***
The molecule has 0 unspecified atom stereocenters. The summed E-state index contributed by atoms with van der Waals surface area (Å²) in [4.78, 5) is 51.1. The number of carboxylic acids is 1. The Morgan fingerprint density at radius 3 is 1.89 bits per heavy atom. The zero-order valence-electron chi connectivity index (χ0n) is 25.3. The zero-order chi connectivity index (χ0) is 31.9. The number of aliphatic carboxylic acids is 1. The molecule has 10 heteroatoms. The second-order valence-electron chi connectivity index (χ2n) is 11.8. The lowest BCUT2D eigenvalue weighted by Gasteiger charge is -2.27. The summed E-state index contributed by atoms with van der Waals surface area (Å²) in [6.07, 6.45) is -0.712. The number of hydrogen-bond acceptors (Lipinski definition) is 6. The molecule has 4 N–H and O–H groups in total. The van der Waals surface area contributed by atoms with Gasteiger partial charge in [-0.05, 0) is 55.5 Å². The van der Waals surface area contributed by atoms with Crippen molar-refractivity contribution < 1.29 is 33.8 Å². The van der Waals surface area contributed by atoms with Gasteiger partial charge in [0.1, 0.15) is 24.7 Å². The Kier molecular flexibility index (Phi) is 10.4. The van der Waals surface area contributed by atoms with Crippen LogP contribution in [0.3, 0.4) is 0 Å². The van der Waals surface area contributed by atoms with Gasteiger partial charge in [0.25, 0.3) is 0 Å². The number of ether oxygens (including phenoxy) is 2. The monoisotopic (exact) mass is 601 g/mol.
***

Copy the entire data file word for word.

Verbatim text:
The molecule has 0 unspecified atom stereocenters. The summed E-state index contributed by atoms with van der Waals surface area (Å²) in [4.78, 5) is 51.1. The number of carboxylic acids is 1. The Morgan fingerprint density at radius 3 is 1.89 bits per heavy atom. The zero-order valence-electron chi connectivity index (χ0n) is 25.3. The zero-order chi connectivity index (χ0) is 31.9. The number of aliphatic carboxylic acids is 1. The molecule has 10 heteroatoms. The second-order valence-electron chi connectivity index (χ2n) is 11.8. The lowest BCUT2D eigenvalue weighted by Gasteiger charge is -2.27. The summed E-state index contributed by atoms with van der Waals surface area (Å²) in [6.07, 6.45) is -0.712. The number of hydrogen-bond acceptors (Lipinski definition) is 6. The molecule has 4 N–H and O–H groups in total. The van der Waals surface area contributed by atoms with Gasteiger partial charge in [-0.05, 0) is 55.5 Å². The van der Waals surface area contributed by atoms with Crippen molar-refractivity contribution < 1.29 is 33.8 Å². The van der Waals surface area contributed by atoms with Gasteiger partial charge in [0.1, 0.15) is 24.7 Å². The Kier molecular flexibility index (Phi) is 10.4. The van der Waals surface area contributed by atoms with Crippen LogP contribution in [0.3, 0.4) is 0 Å². The van der Waals surface area contributed by atoms with Gasteiger partial charge in [0.25, 0.3) is 0 Å². The number of ether oxygens (including phenoxy) is 2. The monoisotopic (exact) mass is 601 g/mol.